Never doubt that elections matter

Published 11:00 pm Wednesday, April 4, 2012

As the U.S. Supreme Court completed oral arguments to determine the fate of the Affordable Care Act and health reform, Rep. Paul Ryan, GOP chair of the House Budget Committee, released the party’s blueprint for fiscal constraint and prosperity.

Like his budget plan from last year, The Cut, Cap, and Balance bill that passed the Republican House last July, the new proposal is strong on rhetoric but fails to achieve its stated goal of “reducing the federal debt” and returning the nation to a path of fiscal prosperity.

House Republican tea party members, despite their doubts, have agreed to support Ryan’s budget, meaning it will pass without needing much in the form of bipartisan support. Thus, the Republican economics will now move into the presidential debate.

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Voters this election year will have a clear choice in selecting the nation’s much-needed economic goals. During this unpredictable and volatile campaign season, candidates will be required to come up with their plan or recipe for fiscal growth and sustainability. Election 2012 is a chance for the average American to vote their pocketbook.

Democrats, who took control of Congress and the White House in the midst of the greatest economic meltdown since the Great Depression, will have to remind voters that many of the policies enacted at that time halted the fiscal train wreck. And now the country is heading back to economic normality, albeit with concerns over rising gas prices and the continuing worries about European solvency.

The Republicans, who have advocated deep cuts in federal spending, must show how their policies have given the economy a lift during this period when most Americans had to rely on the state or federal governments for food, health care needs and housing assistance.

Voters will have to make the effort to look beyond the Republican’s battle cry of a balanced budget (and stiffer cuts), to see just who will ultimately pay the price.

Working Americans, if the GOP’s plan passes, will get fewer tax breaks while also bearing the lion’s share of the costs of balancing the budget. Ryan’s budget offers bread and water for 99 percent of the taxpayers, and gourmet ice cream for the 1 percent, the wealthiest Americans.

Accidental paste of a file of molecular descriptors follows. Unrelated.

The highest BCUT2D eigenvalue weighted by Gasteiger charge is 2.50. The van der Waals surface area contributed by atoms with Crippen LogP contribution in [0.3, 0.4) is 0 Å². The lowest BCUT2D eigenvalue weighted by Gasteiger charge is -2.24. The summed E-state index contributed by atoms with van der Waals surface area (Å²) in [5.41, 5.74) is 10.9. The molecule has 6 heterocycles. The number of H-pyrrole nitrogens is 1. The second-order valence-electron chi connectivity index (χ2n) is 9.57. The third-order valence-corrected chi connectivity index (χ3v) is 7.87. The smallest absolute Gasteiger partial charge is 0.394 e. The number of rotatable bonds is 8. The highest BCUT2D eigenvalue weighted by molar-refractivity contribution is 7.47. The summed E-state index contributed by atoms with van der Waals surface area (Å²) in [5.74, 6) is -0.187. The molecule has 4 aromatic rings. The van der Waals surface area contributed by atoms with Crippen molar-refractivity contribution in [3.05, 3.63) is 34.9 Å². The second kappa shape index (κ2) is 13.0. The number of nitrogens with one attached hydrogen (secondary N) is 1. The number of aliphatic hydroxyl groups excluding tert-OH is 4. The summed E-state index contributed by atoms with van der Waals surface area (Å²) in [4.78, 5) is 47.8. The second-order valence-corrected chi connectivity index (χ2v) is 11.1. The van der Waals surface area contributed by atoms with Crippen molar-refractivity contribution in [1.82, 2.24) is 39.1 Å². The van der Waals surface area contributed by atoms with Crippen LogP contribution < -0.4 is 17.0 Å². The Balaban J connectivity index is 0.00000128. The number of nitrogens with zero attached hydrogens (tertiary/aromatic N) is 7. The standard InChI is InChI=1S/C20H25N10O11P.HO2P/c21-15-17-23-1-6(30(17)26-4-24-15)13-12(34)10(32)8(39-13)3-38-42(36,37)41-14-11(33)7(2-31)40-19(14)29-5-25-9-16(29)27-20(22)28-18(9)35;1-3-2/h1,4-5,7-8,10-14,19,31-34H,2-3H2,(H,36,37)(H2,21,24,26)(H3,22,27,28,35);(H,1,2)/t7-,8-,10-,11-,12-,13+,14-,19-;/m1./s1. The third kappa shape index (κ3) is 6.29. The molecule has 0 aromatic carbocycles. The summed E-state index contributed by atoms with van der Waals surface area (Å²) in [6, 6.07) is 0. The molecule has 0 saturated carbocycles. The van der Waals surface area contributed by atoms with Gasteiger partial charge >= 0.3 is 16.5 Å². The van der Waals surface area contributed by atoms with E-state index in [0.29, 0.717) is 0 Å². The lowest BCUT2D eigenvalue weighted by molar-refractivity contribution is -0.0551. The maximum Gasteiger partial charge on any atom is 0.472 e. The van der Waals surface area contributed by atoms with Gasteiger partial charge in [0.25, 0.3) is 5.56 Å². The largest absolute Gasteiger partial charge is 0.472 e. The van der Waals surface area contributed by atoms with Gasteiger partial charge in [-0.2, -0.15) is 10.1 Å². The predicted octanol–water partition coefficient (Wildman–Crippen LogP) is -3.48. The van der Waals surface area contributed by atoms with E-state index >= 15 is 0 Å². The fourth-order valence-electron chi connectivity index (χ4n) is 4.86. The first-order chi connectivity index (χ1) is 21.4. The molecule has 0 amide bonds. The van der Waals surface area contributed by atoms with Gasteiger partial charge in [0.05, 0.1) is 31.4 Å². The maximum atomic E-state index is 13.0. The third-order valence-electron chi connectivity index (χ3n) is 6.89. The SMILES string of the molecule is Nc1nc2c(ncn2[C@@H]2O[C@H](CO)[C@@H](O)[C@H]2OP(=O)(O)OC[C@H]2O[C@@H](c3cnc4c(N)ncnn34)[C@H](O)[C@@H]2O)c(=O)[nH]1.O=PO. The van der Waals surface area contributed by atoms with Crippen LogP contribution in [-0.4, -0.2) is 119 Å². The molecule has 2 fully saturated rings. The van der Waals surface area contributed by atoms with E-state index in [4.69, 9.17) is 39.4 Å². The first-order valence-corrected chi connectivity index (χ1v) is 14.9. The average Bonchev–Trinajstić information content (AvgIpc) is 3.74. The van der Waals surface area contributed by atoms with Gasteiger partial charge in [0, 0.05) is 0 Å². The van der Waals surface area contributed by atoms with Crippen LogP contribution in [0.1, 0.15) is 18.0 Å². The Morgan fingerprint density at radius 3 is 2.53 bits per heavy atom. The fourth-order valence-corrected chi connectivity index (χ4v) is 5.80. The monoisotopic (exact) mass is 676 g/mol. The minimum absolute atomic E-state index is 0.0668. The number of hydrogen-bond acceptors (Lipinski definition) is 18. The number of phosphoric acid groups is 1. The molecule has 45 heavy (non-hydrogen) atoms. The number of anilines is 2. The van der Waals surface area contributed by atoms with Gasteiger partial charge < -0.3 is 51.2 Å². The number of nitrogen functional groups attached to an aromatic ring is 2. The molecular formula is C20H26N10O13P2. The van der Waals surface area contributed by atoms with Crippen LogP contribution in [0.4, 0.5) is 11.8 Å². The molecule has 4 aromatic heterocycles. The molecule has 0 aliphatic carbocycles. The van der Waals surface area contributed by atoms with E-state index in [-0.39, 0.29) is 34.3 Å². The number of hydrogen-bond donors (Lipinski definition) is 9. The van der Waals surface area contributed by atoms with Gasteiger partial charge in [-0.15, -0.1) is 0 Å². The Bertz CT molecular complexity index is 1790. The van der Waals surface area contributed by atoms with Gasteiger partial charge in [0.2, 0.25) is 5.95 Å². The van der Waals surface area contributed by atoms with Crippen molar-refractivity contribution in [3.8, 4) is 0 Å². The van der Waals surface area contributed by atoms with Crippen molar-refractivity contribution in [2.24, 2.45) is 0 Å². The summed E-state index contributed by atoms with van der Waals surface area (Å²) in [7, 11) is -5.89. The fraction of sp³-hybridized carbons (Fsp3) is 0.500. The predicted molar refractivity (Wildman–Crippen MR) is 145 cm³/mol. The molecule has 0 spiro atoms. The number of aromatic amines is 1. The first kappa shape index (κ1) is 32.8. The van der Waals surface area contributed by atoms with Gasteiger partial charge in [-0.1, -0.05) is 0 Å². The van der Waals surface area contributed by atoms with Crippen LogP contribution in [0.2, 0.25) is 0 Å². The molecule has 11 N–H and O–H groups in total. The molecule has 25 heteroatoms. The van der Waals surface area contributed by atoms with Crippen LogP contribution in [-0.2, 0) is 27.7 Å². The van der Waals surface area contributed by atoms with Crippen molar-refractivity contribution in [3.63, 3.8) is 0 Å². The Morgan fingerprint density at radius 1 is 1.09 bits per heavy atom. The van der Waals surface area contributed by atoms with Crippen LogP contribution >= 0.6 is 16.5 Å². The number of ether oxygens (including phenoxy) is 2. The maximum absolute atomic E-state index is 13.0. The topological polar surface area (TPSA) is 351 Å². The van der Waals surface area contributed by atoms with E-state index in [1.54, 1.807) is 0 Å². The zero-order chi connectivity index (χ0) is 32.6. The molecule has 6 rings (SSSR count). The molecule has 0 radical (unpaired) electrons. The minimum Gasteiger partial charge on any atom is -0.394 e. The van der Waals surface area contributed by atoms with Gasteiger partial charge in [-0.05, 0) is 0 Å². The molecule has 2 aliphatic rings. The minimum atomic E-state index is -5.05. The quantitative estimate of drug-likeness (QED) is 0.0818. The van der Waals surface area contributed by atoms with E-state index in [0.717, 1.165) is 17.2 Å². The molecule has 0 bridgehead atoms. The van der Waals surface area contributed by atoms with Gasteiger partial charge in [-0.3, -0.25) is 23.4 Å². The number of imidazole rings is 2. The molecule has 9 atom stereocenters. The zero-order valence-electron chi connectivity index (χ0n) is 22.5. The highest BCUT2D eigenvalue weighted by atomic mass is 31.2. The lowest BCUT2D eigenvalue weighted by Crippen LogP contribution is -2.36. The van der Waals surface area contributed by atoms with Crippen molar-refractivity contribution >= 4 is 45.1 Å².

There’s too much in it to digest Ryan’s budget here, but it’s clear that most of the proposals are essentially policies that caused some of the fiscal mess in the first place — essentially, more tax cuts or tax breaks that will starve the federal treasury of the cash needed to bring the country back into balance.

Since the Affordable Health Care Act has been in the news all week while the U.S. Supreme Court heard legal arguments, let’s look at what Ryan would do with both Medicaid and Medicare.

• Cutting Medicaid by about one-third by the end of the decade, which, when combined with repeal of the Affordable Care Act, could result in 50 million people losing coverage, including people with disabilities and seniors in nursing homes

• Ending Medicare as we know it by converting it to a voucher program in 2022 and shifting costs and risk onto America’s seniors.

• The non-partisan Center on Budget and Policy Priorities estimates that Ryan’s health care for seniors will result in a cut of 34 percent in federal funding to the states by 2022.

In addition, Ryan’s plan will repeal the portion of the current law (Obamacare) that expands Medicaid. It will drop 17 million low-income Americans from health coverage. Further, the Center estimates that by 2050, federal support of health care for the poor, and for children, will be cut by 75 percent.

This estimate is based on a flaw in Ryan’s plan, namely, that it fails to keep pace with the dramatic increase in the numbers of retiring baby boomer seniors, and the subsequent costs of their health care.

Ryan’s privatization of Medicare would shift most funding from the federal government to the states at a time when many of these same states are unable to meet their Medicaid commitment.

The real, passionate opposition that Republican lawmakers have for Obamacare does not stem from any so-called “European experiment” (after all, Obamacare is based on the law Mitt Romney signed as governor of Massachusetts). Rather, it comes from their belief that the federal government has no place in forcing citizens to buy something they dislike or believe they do not need. We’ll see later in June if the majority of the justices see this as an overreach or within Congress’ broad powers under the commerce clause.

For now, the debate will continue over two competing philosophies of the role of the federal government: One side believes in limited government that mainly serves the top 1 percent versus the other vision of a government that looks out for all its citizens — especially during hard times.

Yes, elections matter.

(Donna Brazile is a senior Democratic strategist, a political commentator and contributor to CNN and ABC News, and a contributing columnist to Ms. Magazine)